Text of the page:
Study design and population
The Tromsø Study is a multipurpose single-centre population based prospective study with repeated health surveys among inhabitants of the Tromsø municipality, Northern Norway . All residents born 1969 or earlier were invited to the fourth Tromsø survey in 1994/95. Altogether 27,158 (77%) out of an eligible population of 35,420 subjects, participated. Subjects not consenting to medical research (n = 201), subjects with a prior diagnosis of type 2 diabetes (n = 336), unknown type 2 diabetes (45), type 1 diabetes (n = 81), uncertain type of diabetes during follow up (n = 91), uncertain year of diagnosis (n = 142) and subjects with missing values for any metabolic syndrome criteria and other relevant risk factors (n = 169), were excluded, leaving 26,093 to be included in this study. Subjects were followed from the date of enrolment (1994/95) through December 31st, 2005. The median follow up time was 10.8 years.
A subgroup of 7,160 comprising those aged 55–74 years and 5–10% of those 25–54 and 75–85 years of age were invited to a second visit a few weeks after the main survey; this gave additional baseline information on waist circumference, non-fasting glucose and HbA1c and the possibility to estimate the prevalence of unknown diabetes. In 2001, 7,064 of the original cohort of the 1994/95 survey participated in the fifth Tromsø survey. This enabled us to evaluate the change in risk factors from 1994 to 2001.
The screening included a self administered questionnaire concerning treatment for hypertension, smoking habits and level of leisure-time physical activity (LTPA). The questionnaire was checked by trained nurses. Physical inactivity was defined as less than 3 h per week of light activity in leisure time without sweating or dyspnoea. Moderate LTPA was defined as 3 h or more of light activity or 1–2 h of hard LTPA which caused sweating or dyspnoea per week. Hard LTPA was defined as hard activity with sweating or becoming out of breath for 3 h or more per week .
Educational level was defined having completed 1: primary and secondary-school, 2: high school or vocational school 1–4 years, 3: university less than 4 years and 4: 4 years or more.
Family history of diabetes was reported as first degree family members, i.e. parents or siblings, with a history of diabetes. Smoking status was ascertained as current, previous or never smoker.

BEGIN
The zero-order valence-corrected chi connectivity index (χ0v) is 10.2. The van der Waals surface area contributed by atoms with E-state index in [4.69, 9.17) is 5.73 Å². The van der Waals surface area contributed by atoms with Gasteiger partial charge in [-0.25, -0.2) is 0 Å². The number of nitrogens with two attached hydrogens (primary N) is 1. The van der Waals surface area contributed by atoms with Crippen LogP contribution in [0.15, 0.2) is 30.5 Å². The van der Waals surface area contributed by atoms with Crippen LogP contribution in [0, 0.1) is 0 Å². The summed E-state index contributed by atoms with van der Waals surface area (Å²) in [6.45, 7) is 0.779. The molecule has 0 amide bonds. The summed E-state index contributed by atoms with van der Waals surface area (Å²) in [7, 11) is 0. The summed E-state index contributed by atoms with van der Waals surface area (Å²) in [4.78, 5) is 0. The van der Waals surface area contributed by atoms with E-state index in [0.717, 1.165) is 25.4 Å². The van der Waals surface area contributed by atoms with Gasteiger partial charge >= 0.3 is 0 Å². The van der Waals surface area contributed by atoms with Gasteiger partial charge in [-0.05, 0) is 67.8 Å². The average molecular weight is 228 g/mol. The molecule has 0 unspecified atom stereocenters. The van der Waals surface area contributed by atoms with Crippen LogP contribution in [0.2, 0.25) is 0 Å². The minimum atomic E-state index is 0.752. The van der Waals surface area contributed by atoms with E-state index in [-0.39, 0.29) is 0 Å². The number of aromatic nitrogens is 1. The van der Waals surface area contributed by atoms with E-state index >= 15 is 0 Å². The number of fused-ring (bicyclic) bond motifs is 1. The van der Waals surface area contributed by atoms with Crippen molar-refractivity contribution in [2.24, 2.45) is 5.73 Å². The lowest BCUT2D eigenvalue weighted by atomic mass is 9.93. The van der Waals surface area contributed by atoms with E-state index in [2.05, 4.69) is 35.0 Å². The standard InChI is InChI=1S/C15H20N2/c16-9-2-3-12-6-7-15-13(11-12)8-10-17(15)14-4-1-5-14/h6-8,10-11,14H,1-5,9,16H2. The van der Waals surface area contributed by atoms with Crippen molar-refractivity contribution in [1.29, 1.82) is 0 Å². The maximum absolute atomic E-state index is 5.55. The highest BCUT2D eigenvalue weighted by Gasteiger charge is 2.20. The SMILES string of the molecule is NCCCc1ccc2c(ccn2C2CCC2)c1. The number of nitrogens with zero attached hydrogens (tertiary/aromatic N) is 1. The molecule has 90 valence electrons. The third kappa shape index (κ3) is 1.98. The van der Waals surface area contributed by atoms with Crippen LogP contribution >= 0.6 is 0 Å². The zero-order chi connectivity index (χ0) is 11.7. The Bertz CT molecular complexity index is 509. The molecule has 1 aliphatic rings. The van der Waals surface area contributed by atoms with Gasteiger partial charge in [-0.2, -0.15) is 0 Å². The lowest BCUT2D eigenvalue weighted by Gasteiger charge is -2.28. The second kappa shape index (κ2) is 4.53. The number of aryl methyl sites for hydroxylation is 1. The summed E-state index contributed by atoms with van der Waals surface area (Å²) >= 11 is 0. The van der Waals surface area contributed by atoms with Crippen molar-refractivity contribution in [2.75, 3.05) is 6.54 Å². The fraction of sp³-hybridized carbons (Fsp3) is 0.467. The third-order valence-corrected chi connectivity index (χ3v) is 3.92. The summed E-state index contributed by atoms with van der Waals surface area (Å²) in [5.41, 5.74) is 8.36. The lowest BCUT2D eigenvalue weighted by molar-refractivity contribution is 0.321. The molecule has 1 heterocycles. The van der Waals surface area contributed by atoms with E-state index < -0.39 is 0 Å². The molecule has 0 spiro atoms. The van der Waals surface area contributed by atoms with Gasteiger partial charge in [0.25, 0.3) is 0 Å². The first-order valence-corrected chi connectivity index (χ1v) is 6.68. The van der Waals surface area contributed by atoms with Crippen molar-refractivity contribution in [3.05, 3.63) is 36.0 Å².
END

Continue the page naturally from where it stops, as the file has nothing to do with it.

Height and weight were measured at screening with light clothing, and body mass index (BMI) was computed as kg/m2. Waist circumference was measured in centimetres. Blood pressure was recorded in the sitting position after 2 min’ rest by the use of an automatic blood pressure measurement device (Dinamap Vital Signs Monitor, Waukesha, WI, US). Three recordings were taken at 2-min intervals, and the mean of the two last readings were used in this analysis. The participant was considered to have hypertension if he or she had systolic blood pressure (BP) ≥ 130 mmHg or diastolic BP ≥ 85 mmHg at screening, or reported being on antihypertensive medication.
Non-fasting blood samples were collected from an antecubital vein, serum prepared by centrifugation after one hour respite at room temperature, and analyzed at the Department of Clinical Chemistry, University Hospital of North Norway. Serum total cholesterol and triglycerides were analyzed by enzymatic colorimetric methods and commercially available kits (CHOD-PAP for cholesterol and GPO-PAP for triglycerides: Boeringer Mannheim). Serum HDL-cholesterol was measured after precipitation of lower-density lipoproteins with heparin and manganese chloride. Determination of glycosylated haemoglobin (HbA1c) in EDTA whole blood was based on an immunoturbidometric assay (UNIMATES, F. Hoffmann-La Roche AG: Basel, Switzerland).
Definition of metabolic score
A metabolic score was defined according to a modified version of the National Cholesterol Education Program (NCEP) Adult Treatment Panel III , in which the metabolic syndrome is present when three or more of the following criteria are fulfilled.
Hypertension; BP ≥ 130/85 mmHg and/or antihypertensive medication.